Science & Environment

Budget 2020: Mixed reaction on environmental issues

London Image copyright Reuters
Image caption Removing a tax break on red diesel for industrial vehicles could reduce air pollution, Mr Sunak says

The Budget has simultaneously pleased and infuriated environmentalists by promising long-awaited green measures whilst expanding roads and freezing fuel duty.

The Chancellor, Rishi Sunak, said he was shifting the UK towards a low-carbon economy with a host of measures.

He's removing the tax break on red diesel for industrial vehicles (except for agriculture and rail).

That, he said, would reduce air pollution in cities.

And he'll reduce the tax on electricity - which comes increasingly from renewable sources of energy - while increasing tax on polluting gas.

Mr Sunak is also going to double research and development into energy research to £1bn.

But plans for the roads programme could be challenged in the courts for breaching the UK's laws on climate change.

BBC News revealed recently that the plans don't take into account commitments on reducing emissions.

Environmental groups recently scored a successful appeal against the Heathrow expansion scheme, which had failed to take climate policies into account.

There's been a welcome reception from the recycling industry for a new tax of £200 per tonne on plastic items containing less than 30% recycled plastic.

'Game changer'

Richard Kirkman, from the recycling firm Veolia UK, said: "This is a game changer. This has set in motion a new phase of investment into the circular economy."

As part of today's Budget, the Chancellor has also re-iterated his pledge to double spending on flood defences, committing a further £5.2bn to protect more than 300,000 homes over the next six years.

Emma Howard Boyd, chair of the Environment Agency, said: "This is hugely significant. As the climate emergency increases flood risk, this funding will allow us to invest in infrastructure and nature-based solutions so that otherwise vulnerable communities can both have better protection against flooding and be more resilient when it happens."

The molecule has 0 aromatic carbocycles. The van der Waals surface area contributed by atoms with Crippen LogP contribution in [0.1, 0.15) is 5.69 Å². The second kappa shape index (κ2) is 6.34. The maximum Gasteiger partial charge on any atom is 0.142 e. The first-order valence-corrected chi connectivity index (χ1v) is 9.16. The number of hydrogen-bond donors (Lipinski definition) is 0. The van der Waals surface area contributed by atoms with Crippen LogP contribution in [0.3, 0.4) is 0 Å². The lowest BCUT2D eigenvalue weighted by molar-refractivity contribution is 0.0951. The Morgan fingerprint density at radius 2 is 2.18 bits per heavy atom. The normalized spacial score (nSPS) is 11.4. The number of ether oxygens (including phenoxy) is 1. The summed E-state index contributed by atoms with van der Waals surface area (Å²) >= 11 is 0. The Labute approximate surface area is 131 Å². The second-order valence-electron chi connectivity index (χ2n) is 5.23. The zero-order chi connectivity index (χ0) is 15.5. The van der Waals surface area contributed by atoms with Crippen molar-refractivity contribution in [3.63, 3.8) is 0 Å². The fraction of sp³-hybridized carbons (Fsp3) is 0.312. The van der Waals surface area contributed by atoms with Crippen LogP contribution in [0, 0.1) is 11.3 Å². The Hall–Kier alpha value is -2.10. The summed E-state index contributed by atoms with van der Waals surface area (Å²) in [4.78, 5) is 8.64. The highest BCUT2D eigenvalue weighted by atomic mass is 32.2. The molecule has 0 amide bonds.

Image copyright Getty Images
Image caption The Chancellor re-iterated his pledge to double spending on flood defences

The Chancellor has also boosted the preservation of peat bogs and woodlands by confirming £640m for a new Nature for Climate Fund.

And there is a commitment to plant 30,000 hectares of trees over five years - that's a forest larger than Birmingham.

Two carbon capture clusters will be funded for up to £800m in the north of England and possibly Scotland, and the Chancellor confirmed a £500m scheme for rapid-charging hubs for electric cars.

But green campaigners say Mr Sunak's road building programme is totally at odds with measures to protect the climate because it will induce more traffic on to the roads.

And they say he shouldn't have ended the freeze on fuel duty for drivers, as recent analysis suggests it has increased vehicle emissions by around 5%.

Rebecca Newsom from Greenpeace commented: "The Chancellor has completely missed the opportunity to address the climate emergency. He's driving in the opposite direction."

Friends of the Earth's head of policy, Mike Childs, said: "This Budget contains a massive road-building programme which completely destroys any pretence of UK government leadership ahead of this years' crucial climate summit.

"Funding for cleaner cars, EV [electric vehicle] charging, action on plastics and more trees are just a few green sprinklings on a truly awful budget."

For a Budget promising to prioritise climate change, there is one notable absentee policy - insulating Britain's 40 million homes so they don't waste energy.

The Chancellor has been condemned for pushing off this issue until the Treasury's review of net zero emissions policy - due in November.

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